And why not FMI people, the richiest people of the planet, pay a 10% of that money that they don’t need to live?

  • mdavis223

    As if Obamacare were not enough of a kick in the nutz. If they go after personal savings or retirement accounts, there will be a revolution.

  • But there was no revolution in Cyprus neither, right?

  • Tim

    Anyone who doesn’t mattress their money after 1 round of this horseshit hasn’t learned a damn thing and deserves round 2 (and beyond). My worry is they’ll invent a new “10% of all your assets” tax and come after my house/property.

  • Six000MileYear

    Such a tax would wipe out the middle class the most. The rich have their wealth in stocks, bonds, proprietary business ownership, and some cash, but not a large proportion in the bank.. The working poor are living paycheck to paycheck, so they will have a couple of dollars taken. The middle class has the highest % of their wealth in banks, so they would be hit hardest. Nothing quite like knocking a piston out the job-creation engine.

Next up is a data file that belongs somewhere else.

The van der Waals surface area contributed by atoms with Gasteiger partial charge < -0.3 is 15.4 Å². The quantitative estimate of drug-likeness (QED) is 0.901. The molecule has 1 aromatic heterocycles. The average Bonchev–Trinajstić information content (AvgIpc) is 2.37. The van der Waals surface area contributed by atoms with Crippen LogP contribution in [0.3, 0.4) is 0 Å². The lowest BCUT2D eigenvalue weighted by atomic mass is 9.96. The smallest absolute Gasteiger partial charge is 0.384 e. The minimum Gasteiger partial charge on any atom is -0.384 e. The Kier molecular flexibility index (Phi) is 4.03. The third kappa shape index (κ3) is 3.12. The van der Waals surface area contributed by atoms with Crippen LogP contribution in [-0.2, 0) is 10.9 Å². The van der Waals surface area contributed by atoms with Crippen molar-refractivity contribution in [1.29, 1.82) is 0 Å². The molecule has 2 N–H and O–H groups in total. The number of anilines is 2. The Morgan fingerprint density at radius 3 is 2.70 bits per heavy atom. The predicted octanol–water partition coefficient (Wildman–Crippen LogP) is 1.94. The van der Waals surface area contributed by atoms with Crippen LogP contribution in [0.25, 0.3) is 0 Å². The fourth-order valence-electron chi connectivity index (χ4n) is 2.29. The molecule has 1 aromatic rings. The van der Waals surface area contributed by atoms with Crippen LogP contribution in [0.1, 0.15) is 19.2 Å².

• Sam

    Robin Hood, all taxes started off as “for the rich” – do you think you’d be exempt from a 10% wealth tax if it were going to happen in your country? Would you object if you and your family were subjected to this? I’m sure you would if you owned any assets, “but I thought it was just for the rich…”

  • Chris Sky

    Nobody will take their money out of the banks, because they will simply install “capital controls” like they did in cyrprus, and you will only be able to take out 300 per day, while they steal whatever they want from your account.

    Cyrpus was flouted as a “10% tax bail in”… meanwhile I know people who’s personal accounts lost over 80% of their entire deposit… even in their BUSINESS ACCOUNTS.